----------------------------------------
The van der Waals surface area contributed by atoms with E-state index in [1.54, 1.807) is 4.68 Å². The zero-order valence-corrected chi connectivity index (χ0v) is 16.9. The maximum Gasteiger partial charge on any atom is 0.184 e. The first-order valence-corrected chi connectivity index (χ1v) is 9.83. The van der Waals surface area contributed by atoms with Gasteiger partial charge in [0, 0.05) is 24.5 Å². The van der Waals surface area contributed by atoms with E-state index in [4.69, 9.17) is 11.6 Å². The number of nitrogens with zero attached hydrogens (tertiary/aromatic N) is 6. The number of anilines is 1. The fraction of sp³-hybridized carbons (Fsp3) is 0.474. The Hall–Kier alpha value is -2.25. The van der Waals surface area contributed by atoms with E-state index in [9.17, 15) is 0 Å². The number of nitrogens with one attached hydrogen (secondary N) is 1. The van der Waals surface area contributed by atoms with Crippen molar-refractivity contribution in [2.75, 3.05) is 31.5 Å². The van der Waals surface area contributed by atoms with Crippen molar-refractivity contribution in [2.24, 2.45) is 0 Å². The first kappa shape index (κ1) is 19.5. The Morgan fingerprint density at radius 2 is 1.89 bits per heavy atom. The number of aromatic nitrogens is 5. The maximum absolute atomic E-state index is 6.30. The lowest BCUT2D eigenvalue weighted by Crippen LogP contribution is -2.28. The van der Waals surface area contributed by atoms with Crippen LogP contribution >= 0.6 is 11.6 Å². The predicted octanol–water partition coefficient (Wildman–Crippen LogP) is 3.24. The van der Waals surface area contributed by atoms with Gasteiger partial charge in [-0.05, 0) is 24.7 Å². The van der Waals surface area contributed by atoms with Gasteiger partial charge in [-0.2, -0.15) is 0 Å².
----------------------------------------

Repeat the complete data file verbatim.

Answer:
The van der Waals surface area contributed by atoms with E-state index in [1.54, 1.807) is 4.68 Å². The zero-order valence-corrected chi connectivity index (χ0v) is 16.9. The maximum Gasteiger partial charge on any atom is 0.184 e. The first-order valence-corrected chi connectivity index (χ1v) is 9.83. The van der Waals surface area contributed by atoms with Gasteiger partial charge in [0, 0.05) is 24.5 Å². The van der Waals surface area contributed by atoms with E-state index in [4.69, 9.17) is 11.6 Å². The number of nitrogens with zero attached hydrogens (tertiary/aromatic N) is 6. The number of anilines is 1. The fraction of sp³-hybridized carbons (Fsp3) is 0.474. The Hall–Kier alpha value is -2.25. The van der Waals surface area contributed by atoms with E-state index in [9.17, 15) is 0 Å². The number of nitrogens with one attached hydrogen (secondary N) is 1. The van der Waals surface area contributed by atoms with Crippen molar-refractivity contribution in [2.75, 3.05) is 31.5 Å². The van der Waals surface area contributed by atoms with Crippen molar-refractivity contribution in [2.24, 2.45) is 0 Å². The first kappa shape index (κ1) is 19.5. The Morgan fingerprint density at radius 2 is 1.89 bits per heavy atom. The number of aromatic nitrogens is 5. The maximum absolute atomic E-state index is 6.30. The lowest BCUT2D eigenvalue weighted by Crippen LogP contribution is -2.28. The van der Waals surface area contributed by atoms with Crippen LogP contribution >= 0.6 is 11.6 Å². The predicted octanol–water partition coefficient (Wildman–Crippen LogP) is 3.24. The van der Waals surface area contributed by atoms with Gasteiger partial charge in [-0.05, 0) is 24.7 Å². The van der Waals surface area contributed by atoms with Gasteiger partial charge in [-0.2, -0.15) is 0 Å².